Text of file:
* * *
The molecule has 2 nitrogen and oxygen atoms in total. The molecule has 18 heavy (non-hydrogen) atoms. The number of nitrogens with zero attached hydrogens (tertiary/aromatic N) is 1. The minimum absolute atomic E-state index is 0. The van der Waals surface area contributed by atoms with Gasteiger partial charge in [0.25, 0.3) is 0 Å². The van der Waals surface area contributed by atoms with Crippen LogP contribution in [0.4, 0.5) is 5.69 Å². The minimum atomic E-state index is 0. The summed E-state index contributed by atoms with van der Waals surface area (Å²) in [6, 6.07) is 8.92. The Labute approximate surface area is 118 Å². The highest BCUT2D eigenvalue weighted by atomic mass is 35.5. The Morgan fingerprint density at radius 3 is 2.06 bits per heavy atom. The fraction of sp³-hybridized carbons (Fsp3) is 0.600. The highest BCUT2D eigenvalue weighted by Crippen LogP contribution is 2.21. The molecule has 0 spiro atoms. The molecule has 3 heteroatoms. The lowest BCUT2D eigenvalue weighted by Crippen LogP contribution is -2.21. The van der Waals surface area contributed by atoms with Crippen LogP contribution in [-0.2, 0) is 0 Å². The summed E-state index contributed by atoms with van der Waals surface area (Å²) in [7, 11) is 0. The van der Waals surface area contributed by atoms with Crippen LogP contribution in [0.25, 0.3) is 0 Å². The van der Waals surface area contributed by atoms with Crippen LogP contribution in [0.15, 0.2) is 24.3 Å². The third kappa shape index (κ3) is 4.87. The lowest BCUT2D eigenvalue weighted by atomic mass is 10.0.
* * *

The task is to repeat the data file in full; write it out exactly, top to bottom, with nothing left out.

The molecule has 2 nitrogen and oxygen atoms in total. The molecule has 18 heavy (non-hydrogen) atoms. The number of nitrogens with zero attached hydrogens (tertiary/aromatic N) is 1. The minimum absolute atomic E-state index is 0. The van der Waals surface area contributed by atoms with Gasteiger partial charge in [0.25, 0.3) is 0 Å². The van der Waals surface area contributed by atoms with Crippen LogP contribution in [0.4, 0.5) is 5.69 Å². The minimum atomic E-state index is 0. The summed E-state index contributed by atoms with van der Waals surface area (Å²) in [6, 6.07) is 8.92. The Labute approximate surface area is 118 Å². The highest BCUT2D eigenvalue weighted by atomic mass is 35.5. The Morgan fingerprint density at radius 3 is 2.06 bits per heavy atom. The fraction of sp³-hybridized carbons (Fsp3) is 0.600. The highest BCUT2D eigenvalue weighted by Crippen LogP contribution is 2.21. The molecule has 0 spiro atoms. The molecule has 3 heteroatoms. The lowest BCUT2D eigenvalue weighted by Crippen LogP contribution is -2.21. The van der Waals surface area contributed by atoms with Crippen LogP contribution in [-0.2, 0) is 0 Å². The summed E-state index contributed by atoms with van der Waals surface area (Å²) in [7, 11) is 0. The van der Waals surface area contributed by atoms with Crippen LogP contribution in [0.25, 0.3) is 0 Å². The van der Waals surface area contributed by atoms with Crippen LogP contribution in [0.15, 0.2) is 24.3 Å². The third kappa shape index (κ3) is 4.87. The lowest BCUT2D eigenvalue weighted by atomic mass is 10.0.